Consumer Reports (May 2004) tested widely-available off-brand cartridges for Canon, Epson, and HP inkjet printers. Sure, brand-name ink seems awfully expensive—but this seems to be a case of getting what you pay for. Some offbrand cartridges turned out to be more expensive than the printer-brand cartridges on a cost-per-page basis, and—for printing 8x10 color photos, at least—none were significantly cheaper. In most cases, print quality also suffered. Their conclusion? Off-brand ink might make sense for black text printing—but for graphics and photographic printing, you’re better off with the printer’s own brand. Personally—and yes, I hate to pay the price for Epson’s DuraBrite ink—I wouldn’t take the chance (and, when it comes to offbrand cartridges, I’m pretty sure nobody else has Epson’s archival-quality/fade-resistant ink formulation).
Ø It’s amusing to read true video enthusiasts bemoan the state of the world. Michael Antonoff reviews the Dish Network DVR 921 HDTV Receiver/Recorder in the April 2004 Sound & Vision. The DVR 921 costs $999 plus $5 per month (and you need to be a Dish HDTV subscriber, which will cost at least $35 a month) and includes two HDTV tuners and a 250GB hard drive—enough to store up to 25 hours of HDTV (although it’s already highly compressed, HDTV uses a lot of space). Great—but the introduction is more remarkable. “Video enthusiasts long ago concluded that watching TV without a video hard-disk recorder (HDR) is tantamount to cruel and unusual punishment… Without the convenience of time-shifthing, HDTV is a source of unrelenting torment.” Whew. Good thing I’m not a video enthusiast (apparently); the “unrelenting torment” of actually watching a show when it’s scheduled would apparently drive me nuts.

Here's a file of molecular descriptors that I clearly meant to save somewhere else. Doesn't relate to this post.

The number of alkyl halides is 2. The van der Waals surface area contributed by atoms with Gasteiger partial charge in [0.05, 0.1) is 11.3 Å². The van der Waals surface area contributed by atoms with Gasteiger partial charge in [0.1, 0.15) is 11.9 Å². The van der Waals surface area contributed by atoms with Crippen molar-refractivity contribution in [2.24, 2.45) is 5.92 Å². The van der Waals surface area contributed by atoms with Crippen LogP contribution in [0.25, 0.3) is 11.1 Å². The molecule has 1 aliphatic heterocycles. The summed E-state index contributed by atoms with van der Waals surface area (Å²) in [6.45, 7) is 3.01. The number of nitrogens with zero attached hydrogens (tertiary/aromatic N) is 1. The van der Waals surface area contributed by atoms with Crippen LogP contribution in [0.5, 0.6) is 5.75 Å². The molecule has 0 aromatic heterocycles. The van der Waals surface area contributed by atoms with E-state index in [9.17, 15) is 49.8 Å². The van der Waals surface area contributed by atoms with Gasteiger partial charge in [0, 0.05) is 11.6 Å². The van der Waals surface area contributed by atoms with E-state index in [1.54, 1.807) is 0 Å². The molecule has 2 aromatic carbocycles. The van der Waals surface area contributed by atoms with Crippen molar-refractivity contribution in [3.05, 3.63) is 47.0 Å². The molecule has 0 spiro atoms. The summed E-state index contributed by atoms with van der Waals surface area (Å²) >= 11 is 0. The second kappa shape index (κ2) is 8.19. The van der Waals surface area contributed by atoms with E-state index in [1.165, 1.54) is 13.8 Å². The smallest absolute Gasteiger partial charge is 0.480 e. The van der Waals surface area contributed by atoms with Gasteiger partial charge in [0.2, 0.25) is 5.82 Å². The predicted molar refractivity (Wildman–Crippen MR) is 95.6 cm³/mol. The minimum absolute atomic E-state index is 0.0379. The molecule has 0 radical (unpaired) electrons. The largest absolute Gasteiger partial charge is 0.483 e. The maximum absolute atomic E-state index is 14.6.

Ø Sigh. I won’t comment on Wired Magazine’s 2004 Rave awards in general, but the award to three founders of the Public Library of Science does require a note. The award is in the science category and claims to be “for cracking the spine of the science cartel,” an absurd overstatement, but that’s not even the problem. This is the problem: “In October 2003, PLoS published the first open source, peer-reviewed journal, PLoS Biology.” [Emphasis added.] Unless “open source” has some special meaning here that only applies to PLoS, this is a direct slap in the face to BioMed Central and the scores of other open access peer-reviewed journals established over the last 15 years (Public-Access Computer Systems Review among them). PLoS does publicity better than any of the longer-established journals and got bigger funding than any of them, but that doesn’t make it first. Or second. Or fiftieth. Oh, and somehow Michael Eisen now gets credit for coining the term “open access.” Good grief.
Ø So legal music downloading seems to be doing well, even though you’re getting inferior sound at a fairly high price and with restricted use rights. So do the big labels recognize that more creative prices might make sense? You know, like selling older pieces for 75 cents, or offering cheaper “album” downloads? Not according to Real Networks’ Rob Glaser, as reported in Wired News. Instead, the record labels want higher prices for downloads. But then, that’s consistent with their continued claim that piracy is destroying the industry—even as more studies show that’s pretty clearly not the case and as actual point-of-sales records show increased retail music sales.
Ø Speaking of music downloads, it’s always good to be reminded that the Jobs Reality Distortion Field seems to affect its creator as well as those around him. Here’s what Steve Jobs said about iTunes on its first anniversary: “iTunes has exceeded our wildest expectations during its first year.” Here’s what happened: iTunes sold 70 million songs online during that year, a solid achievement. But here’s the background: When iTunes was introduced, Steve Jobs promised it would sell 100 million songs during its first year. So here’s the combined message: “Seventy percent of the number we promised actually exceeds our wildest expectations for performance.”
Ø Will RSS readers clog the web? That’s the headline on an April 30 Wired News story, noting that some RSS aggregators hit blogs and other sites much too often—and that, to the extent people have their own individual aggregators on their own machines, it may represent a considerable increase in traffic. The story does note that Bloglines and other web readers pretty much eliminate this problem, since Bloglines will only check a site once an hour even if 20,000 subscribe to that site—and that most of the problem comes from badly-designed or badly-configured aggregators. (Anna Creech wrote a thoughtful commentary on this story at eclectic librarian on May 4; she concludes: “Perhaps the best thing for us to do is to educate ourselves about which RSS aggregator we use and how it may affect the bandwidth of the feeds we download through it.”)